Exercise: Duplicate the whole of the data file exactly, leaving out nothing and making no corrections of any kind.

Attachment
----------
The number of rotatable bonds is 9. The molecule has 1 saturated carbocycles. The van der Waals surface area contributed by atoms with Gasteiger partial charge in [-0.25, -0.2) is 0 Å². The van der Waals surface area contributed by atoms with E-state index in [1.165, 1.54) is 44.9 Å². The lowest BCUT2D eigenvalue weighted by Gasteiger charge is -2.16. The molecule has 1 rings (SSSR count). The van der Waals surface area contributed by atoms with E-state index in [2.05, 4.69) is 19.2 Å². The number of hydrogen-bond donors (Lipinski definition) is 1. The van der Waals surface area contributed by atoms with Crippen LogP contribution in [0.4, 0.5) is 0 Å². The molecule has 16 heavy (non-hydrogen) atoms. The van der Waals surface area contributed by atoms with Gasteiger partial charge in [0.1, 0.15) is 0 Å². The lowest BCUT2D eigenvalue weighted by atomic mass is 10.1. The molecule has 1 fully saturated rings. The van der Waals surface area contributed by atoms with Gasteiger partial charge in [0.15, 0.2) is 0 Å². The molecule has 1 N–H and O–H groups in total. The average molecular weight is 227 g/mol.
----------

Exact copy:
The number of rotatable bonds is 9. The molecule has 1 saturated carbocycles. The van der Waals surface area contributed by atoms with Gasteiger partial charge in [-0.25, -0.2) is 0 Å². The van der Waals surface area contributed by atoms with E-state index in [1.165, 1.54) is 44.9 Å². The lowest BCUT2D eigenvalue weighted by Gasteiger charge is -2.16. The molecule has 1 rings (SSSR count). The van der Waals surface area contributed by atoms with E-state index in [2.05, 4.69) is 19.2 Å². The number of hydrogen-bond donors (Lipinski definition) is 1. The van der Waals surface area contributed by atoms with Crippen LogP contribution in [0.4, 0.5) is 0 Å². The molecule has 16 heavy (non-hydrogen) atoms. The van der Waals surface area contributed by atoms with Gasteiger partial charge in [0.1, 0.15) is 0 Å². The lowest BCUT2D eigenvalue weighted by atomic mass is 10.1. The molecule has 1 fully saturated rings. The van der Waals surface area contributed by atoms with Gasteiger partial charge in [0.15, 0.2) is 0 Å². The molecule has 1 N–H and O–H groups in total. The average molecular weight is 227 g/mol.